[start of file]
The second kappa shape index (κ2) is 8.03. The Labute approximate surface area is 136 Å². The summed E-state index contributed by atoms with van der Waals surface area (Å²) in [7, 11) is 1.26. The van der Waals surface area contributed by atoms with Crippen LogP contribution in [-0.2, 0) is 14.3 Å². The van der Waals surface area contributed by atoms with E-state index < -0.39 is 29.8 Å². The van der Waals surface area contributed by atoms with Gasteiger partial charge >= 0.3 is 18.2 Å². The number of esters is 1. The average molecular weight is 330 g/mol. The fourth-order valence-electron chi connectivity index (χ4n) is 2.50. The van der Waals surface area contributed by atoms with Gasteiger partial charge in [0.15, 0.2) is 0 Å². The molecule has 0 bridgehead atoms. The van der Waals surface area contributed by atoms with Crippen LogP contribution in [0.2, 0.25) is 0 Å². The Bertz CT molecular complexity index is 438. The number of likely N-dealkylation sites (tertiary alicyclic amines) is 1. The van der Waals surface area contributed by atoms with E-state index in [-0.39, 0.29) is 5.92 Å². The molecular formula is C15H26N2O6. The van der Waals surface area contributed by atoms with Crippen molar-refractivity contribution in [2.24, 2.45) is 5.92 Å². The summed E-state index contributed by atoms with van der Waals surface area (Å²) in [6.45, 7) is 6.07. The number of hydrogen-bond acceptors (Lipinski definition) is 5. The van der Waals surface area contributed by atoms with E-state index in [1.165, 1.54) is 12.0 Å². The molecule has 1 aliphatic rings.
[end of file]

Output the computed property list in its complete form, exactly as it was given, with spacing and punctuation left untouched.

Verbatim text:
The second kappa shape index (κ2) is 8.03. The Labute approximate surface area is 136 Å². The summed E-state index contributed by atoms with van der Waals surface area (Å²) in [7, 11) is 1.26. The van der Waals surface area contributed by atoms with Crippen LogP contribution in [-0.2, 0) is 14.3 Å². The van der Waals surface area contributed by atoms with E-state index < -0.39 is 29.8 Å². The van der Waals surface area contributed by atoms with Gasteiger partial charge >= 0.3 is 18.2 Å². The number of esters is 1. The average molecular weight is 330 g/mol. The fourth-order valence-electron chi connectivity index (χ4n) is 2.50. The van der Waals surface area contributed by atoms with Gasteiger partial charge in [0.15, 0.2) is 0 Å². The molecule has 0 bridgehead atoms. The van der Waals surface area contributed by atoms with Crippen LogP contribution in [0.2, 0.25) is 0 Å². The Bertz CT molecular complexity index is 438. The number of likely N-dealkylation sites (tertiary alicyclic amines) is 1. The van der Waals surface area contributed by atoms with E-state index in [-0.39, 0.29) is 5.92 Å². The molecular formula is C15H26N2O6. The van der Waals surface area contributed by atoms with Crippen molar-refractivity contribution in [2.24, 2.45) is 5.92 Å². The summed E-state index contributed by atoms with van der Waals surface area (Å²) in [6.45, 7) is 6.07. The number of hydrogen-bond acceptors (Lipinski definition) is 5. The van der Waals surface area contributed by atoms with E-state index in [1.165, 1.54) is 12.0 Å². The molecule has 1 aliphatic rings.